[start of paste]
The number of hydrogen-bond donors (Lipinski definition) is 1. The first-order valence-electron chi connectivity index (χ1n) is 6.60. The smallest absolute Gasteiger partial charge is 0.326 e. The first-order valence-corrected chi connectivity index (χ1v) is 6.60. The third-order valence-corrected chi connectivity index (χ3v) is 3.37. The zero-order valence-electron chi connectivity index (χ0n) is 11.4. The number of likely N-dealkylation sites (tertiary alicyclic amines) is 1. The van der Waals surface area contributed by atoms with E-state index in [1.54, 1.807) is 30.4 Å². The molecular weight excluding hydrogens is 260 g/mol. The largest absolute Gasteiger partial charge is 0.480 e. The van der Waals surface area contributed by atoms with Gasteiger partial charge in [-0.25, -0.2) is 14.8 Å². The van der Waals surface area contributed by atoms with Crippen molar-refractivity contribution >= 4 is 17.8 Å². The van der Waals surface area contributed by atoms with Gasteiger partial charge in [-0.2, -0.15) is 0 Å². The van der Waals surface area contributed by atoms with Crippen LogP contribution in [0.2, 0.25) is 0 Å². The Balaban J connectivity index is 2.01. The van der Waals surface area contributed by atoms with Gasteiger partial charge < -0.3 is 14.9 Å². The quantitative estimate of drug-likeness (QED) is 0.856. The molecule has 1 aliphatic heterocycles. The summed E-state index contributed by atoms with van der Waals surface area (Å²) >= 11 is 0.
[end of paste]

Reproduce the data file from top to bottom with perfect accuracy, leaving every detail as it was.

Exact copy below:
The number of hydrogen-bond donors (Lipinski definition) is 1. The first-order valence-electron chi connectivity index (χ1n) is 6.60. The smallest absolute Gasteiger partial charge is 0.326 e. The first-order valence-corrected chi connectivity index (χ1v) is 6.60. The third-order valence-corrected chi connectivity index (χ3v) is 3.37. The zero-order valence-electron chi connectivity index (χ0n) is 11.4. The number of likely N-dealkylation sites (tertiary alicyclic amines) is 1. The van der Waals surface area contributed by atoms with E-state index in [1.54, 1.807) is 30.4 Å². The molecular weight excluding hydrogens is 260 g/mol. The largest absolute Gasteiger partial charge is 0.480 e. The van der Waals surface area contributed by atoms with Gasteiger partial charge in [-0.25, -0.2) is 14.8 Å². The van der Waals surface area contributed by atoms with Crippen molar-refractivity contribution >= 4 is 17.8 Å². The van der Waals surface area contributed by atoms with Gasteiger partial charge in [-0.2, -0.15) is 0 Å². The van der Waals surface area contributed by atoms with Crippen LogP contribution in [0.2, 0.25) is 0 Å². The Balaban J connectivity index is 2.01. The van der Waals surface area contributed by atoms with Gasteiger partial charge < -0.3 is 14.9 Å². The quantitative estimate of drug-likeness (QED) is 0.856. The molecule has 1 aliphatic heterocycles. The summed E-state index contributed by atoms with van der Waals surface area (Å²) >= 11 is 0.